Heaven isn’t what it used to be.

A friend of mine’s favorite Sunday school song growing up was “Dwell in Me, O Blessed Spirit,” the first verse of which goes, “Dwell in me, O Blessed Spirit, Gracious Teacher, Friend Divine. For the home of bliss that waits me, O prepare this heart of mine.” But my friend, Laura Smit, who is now a theology professor at Calvin College, notes that this song is now revised in the hymnal to read “For the kingdom work that calls me, O prepare this heart of mine.” Apparently, those revising the song worried that speaking of the “home of bliss that waits me” leads to otherworldly passivity. Rather than prepare our hearts for the “home of bliss” in the age to come, we should focus on “the kingdom work that calls me.”

This revision reflects the broader trend of evangelical scholars and pastors countering a wispy, ethereal view of heaven, separated from our present life. Rather than use “rapture” movies to scare non-Christians into faith so they are delivered from the burning earth, these evangelicals insist that Christian hope is not for the annihilation of the earth, but the restoration of all creation to service of the Lord. Our heavenly hope is that the Lord sets things right, and heaven comes to earth. Our kingdom work now anticipates the new creation to come, in which we reign with King Jesus in the renewed creation.

I embrace the main features of this counter-narrative to the rapture account. Redemption restores God’s good creation. Heavenly hope involves a material, embodied restoration. Heaven and earth will come together as Christ’s kingship is recognized by all creation. Moreover, we should embrace “the kingdom work” that calls us, as the revised song states. Yet, I also sense that we impoverish our hope for heaven when we turn it into an expression of our current activist emphasis upon “kingdom work.”

Resurrection Hope in the Present Age

New Testament scholar Richard Middleton speaks for many in this “kingdom work” movement in insisting that “we need to drop pious ideas of a perpetual worship service as our ultimate purpose in the eschaton.” Instead, we need to focus on what we will do in the new creation. Likewise, in his popular recent book, All Things New: Heaven, Earth, and the Restoration of Everything You Love, pastor John Eldredge laments that “everybody I talk to still has these anemic, wispy views of heaven, as a place up there somewhere, where we go to attend the eternal-worship-service-in-the-sky.” Instead, “the renewal of all things simply means that the earth you love—all your special places and treasured memories—is restored and renewed and given back to you.”

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A watershed book for the recent discussion of these issues was N. T. Wright’s Surprised by Hope: Rethinking Heaven, the Resurrection, and the Mission of the Church. Wright presents a forceful counter to a “rapture-based” view of heaven where the earth is left behind. As he does so, he presents a wide-ranging vision of how the church is to “bring real and effective signs of God’s new creation to birth even in the midst of the present age.”

A key verse for Wright is Paul’s admonition at the end of his great exposition of the resurrection in 1 Corinthians 15 to “give yourselves fully to the work of the Lord, because you know that your labor in the Lord is not in vain” (15:58). While many interpreters understand this “labor” as preaching the resurrected Christ (referenced by Paul several times earlier in the chapter), Wright claims that all faithful actions in the Christian life will “last all the way into God’s new world. In fact, it will be enhanced there.”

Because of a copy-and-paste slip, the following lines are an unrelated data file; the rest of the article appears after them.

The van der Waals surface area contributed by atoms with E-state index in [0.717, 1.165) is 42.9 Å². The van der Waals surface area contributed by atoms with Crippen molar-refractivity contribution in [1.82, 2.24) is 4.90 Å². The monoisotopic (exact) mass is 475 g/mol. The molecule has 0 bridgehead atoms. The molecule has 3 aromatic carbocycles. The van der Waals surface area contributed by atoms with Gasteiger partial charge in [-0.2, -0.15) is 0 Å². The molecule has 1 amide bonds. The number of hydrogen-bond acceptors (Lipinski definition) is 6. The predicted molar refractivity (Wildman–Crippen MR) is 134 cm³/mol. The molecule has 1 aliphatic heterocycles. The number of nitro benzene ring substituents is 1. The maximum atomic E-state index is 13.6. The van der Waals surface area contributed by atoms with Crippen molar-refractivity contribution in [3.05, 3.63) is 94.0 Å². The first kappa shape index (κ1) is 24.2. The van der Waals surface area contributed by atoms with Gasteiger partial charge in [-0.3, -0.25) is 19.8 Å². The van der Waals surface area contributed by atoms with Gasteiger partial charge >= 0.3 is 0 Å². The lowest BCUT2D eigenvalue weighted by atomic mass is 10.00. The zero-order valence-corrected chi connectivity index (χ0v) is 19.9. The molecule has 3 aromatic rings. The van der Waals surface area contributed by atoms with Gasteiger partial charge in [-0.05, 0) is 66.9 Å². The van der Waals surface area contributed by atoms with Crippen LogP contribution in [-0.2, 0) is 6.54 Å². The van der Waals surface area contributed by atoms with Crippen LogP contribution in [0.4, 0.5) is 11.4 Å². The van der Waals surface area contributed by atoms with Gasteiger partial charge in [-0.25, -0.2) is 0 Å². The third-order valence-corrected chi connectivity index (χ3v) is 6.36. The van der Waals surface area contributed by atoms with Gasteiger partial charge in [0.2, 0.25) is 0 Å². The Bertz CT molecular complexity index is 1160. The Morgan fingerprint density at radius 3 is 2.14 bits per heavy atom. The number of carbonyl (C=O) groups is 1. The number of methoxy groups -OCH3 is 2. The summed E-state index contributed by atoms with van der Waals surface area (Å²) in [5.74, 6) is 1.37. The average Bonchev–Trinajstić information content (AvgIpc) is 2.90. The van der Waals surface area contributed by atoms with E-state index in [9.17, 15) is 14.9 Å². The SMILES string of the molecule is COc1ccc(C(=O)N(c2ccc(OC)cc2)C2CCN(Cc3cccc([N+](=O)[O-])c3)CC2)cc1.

These actions give signs of what is to come: “What you do in the present—by painting, preaching, singing, sewing, praying, teaching, building hospitals, digging wells, campaigning for justice, writing poems, caring for the needy, loving your neighbor as yourself—will last into God’s future.” Christian identity in the present age and the age to come is framed in terms of what we as humans do. For only will our own actions, as “real and effective signs,” last into God’s future; in the coming age God will undertake “fresh projects” through us as actors “in his new world.”

Hopeful or Harmful?

While I celebrate Wright’s holistic vision in Surprised by Hope, his account here creates more problems than it solves. What does it mean for our actions to “last” into the new creation? Wright unpacks his idea by saying, “I don’t know what musical instruments we shall have to play Bach in God’s new world, though I’m sure Bach’s music will be there.” Our present actions—whether in composing a cantata or a poem or sewing or caring for the needy—are signs of the coming new creation. But is this really a healthy way to cultivate resurrection hope?

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A friend of mine is facing death; he spent his life as an auto mechanic. Will his repaired cars make their way to the new creation? If not, why does Bach’s contribution have kingdom value, while my friend’s does not? Likewise, a pastor in my home state of Michigan mentioned to me that many members of his congregation assume that there will be plenty of woods and deer in heaven. So naturally, they fantasize about shooting a 39-point buck in the heavenly woods. Can deer hunting be a clue, a “real and effective sign,” of the coming new creation? Why include the human labors of Bach but exclude those of Michigan hunters?

Middleton, Wright, and others have sought to counter a “boring” view of heaven. But is the solution to focus on our own desires and actions as “effective signs” and project them into the future? I fear that such an approach does not generate a cosmic view of God’s work in restoring the whole creation (as they desire), but small, individualized versions of paradise.